"Background: Tissue engineering methodologies have been used to generate in vitro models that emulate the characteristics of different types of cancer, including lung cancer. Lung cancer stands out for its great capacity for dissemination and mortality, based in part on the great capacity of cancer cells to develop drug resistance and in part on the complexity of tumor microenvironment (TME). TME includes fibroblasts, cancer-associated fibroblasts (CAFs), endothelial cells, and the extracellular matrix components. The interactions between they determine the characteristic behavior of lung cancer. We propose to generate a three-dimensional model for the in vitro study that allows us to better understand the interaction between CAFs, non-tumor fibroblasts and cancer cells. This system will allow not only to identify new possible pharmacological targets, but also to increase our knowledge regarding to the acquisition of drug resistance or the metastasis process.
Methods: Alginate microspheres with a diameter around 250 μm were produced by microfluidics. The surface was coated with two bilayers of gelatin/alginate polyelectrolyte multilayer using a layer-by-layer, LbL, procedure. A covalent cross-linking of the coating was performed with glutaraldehyde followed by a treatment with glycine to inactivate remnant unreacted aldehyde groups. CAFs and non-tumor fibroblasts were isolated from 4 human lung cancer tumors. Cells were characterized by flow cytometry according to CD29, CD31, CD44, CD45, CD73, CD105, CD146, and STRO-1 expression. The cells were cultured with microparticle in DMEM cultured medium supplemented with 10% fetal bovine serum, penicillin, streptomycin and fungizone for 72 hours under orbital shaking. Agarose-coated cell culture wells were used to prevent cell adhesion to the plastic of the culture plates. Cell adhesion and morphological characteristics of CAFs and non-tumor fibroblasts were studied by fluorescence staining of F-acting using phalloidin-rhodamine. Vimentin, FSP1, type I collagen, and N-cadherin expression were analyzed by immunofluorescence and real time RT-PCR.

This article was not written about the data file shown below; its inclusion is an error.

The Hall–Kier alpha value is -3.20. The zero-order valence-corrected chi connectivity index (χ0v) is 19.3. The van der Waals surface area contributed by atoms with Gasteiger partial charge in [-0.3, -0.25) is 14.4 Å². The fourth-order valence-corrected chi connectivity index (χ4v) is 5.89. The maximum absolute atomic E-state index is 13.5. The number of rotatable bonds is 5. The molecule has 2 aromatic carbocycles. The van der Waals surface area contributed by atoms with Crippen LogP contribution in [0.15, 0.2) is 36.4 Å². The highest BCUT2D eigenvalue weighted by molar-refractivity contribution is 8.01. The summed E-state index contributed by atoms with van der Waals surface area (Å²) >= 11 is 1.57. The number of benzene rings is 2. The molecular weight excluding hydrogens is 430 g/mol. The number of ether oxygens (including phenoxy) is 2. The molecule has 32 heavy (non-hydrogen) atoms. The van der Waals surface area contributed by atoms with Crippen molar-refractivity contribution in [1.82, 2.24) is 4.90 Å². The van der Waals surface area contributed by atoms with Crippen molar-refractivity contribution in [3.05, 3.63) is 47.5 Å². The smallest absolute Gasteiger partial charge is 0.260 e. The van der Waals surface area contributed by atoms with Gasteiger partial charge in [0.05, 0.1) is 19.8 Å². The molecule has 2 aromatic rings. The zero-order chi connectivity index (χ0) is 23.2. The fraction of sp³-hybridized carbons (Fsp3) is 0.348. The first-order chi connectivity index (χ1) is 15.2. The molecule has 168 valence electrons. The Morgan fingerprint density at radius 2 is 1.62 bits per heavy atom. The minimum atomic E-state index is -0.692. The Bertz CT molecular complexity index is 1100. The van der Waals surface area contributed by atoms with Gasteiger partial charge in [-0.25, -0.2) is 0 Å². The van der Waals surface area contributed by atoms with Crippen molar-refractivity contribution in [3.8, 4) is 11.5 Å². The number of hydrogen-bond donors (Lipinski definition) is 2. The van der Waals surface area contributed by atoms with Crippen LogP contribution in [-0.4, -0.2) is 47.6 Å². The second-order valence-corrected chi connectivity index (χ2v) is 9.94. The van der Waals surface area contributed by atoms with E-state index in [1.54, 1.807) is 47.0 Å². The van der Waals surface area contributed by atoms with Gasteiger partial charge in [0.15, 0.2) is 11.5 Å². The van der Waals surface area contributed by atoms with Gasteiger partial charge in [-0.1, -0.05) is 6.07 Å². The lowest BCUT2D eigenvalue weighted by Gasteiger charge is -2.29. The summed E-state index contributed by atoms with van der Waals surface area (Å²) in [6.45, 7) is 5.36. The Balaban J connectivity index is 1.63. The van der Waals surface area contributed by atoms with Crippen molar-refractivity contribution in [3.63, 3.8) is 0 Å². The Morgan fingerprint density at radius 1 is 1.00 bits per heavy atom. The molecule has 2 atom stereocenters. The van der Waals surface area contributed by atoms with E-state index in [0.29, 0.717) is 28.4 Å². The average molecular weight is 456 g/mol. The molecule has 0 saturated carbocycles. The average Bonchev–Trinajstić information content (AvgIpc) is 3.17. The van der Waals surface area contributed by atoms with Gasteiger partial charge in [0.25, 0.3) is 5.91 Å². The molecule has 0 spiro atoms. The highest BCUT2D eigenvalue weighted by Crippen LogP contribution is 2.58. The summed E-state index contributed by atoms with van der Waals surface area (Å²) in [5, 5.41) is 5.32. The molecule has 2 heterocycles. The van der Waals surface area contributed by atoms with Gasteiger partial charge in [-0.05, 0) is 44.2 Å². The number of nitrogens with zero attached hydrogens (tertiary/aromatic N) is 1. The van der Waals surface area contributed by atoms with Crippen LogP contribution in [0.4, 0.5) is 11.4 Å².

Results: The isolated cells were positive for CD29, CD44, CD73, CD105 and CD146, and negative for CD31, CD45 and STRO-1. Significative differences in the expression of CD45 (18.45 ± 2.14 positive CAFs compared to 8.27 ± 1.15 positive non-tumoral fibroblasts) were found. After 72 hours of culture, the cells adhered to the microparticles. These cells showed a stellate morphology, with abundant actin stress fibers. Vimentin and FSP1 expression was significantly higher compared to that of cells cultured in the absence of microparticles. Likewise, a marked expression of type I collagen by the cells cultured on the microspheres was detected. No significant differences were observed between CAFs and non-tumor fibroblasts in relation to the proteins studied.
Conclusion: The manufactured microparticles represent a suitable support for the culture of stromal cells isolated from lung cancer tumor tissue. The cells that adhered to the microparticles acquired a more marked secretory mesenchymal phenotype compared to that cells cultured in conventional 2D systems. This system will allow the generation of co-culture systems of CAFs and non-tumor fibroblasts in different ratios in a controlled manner, being a suitable in vitro system for the study of the effects of different drugs on stromal cells of TME."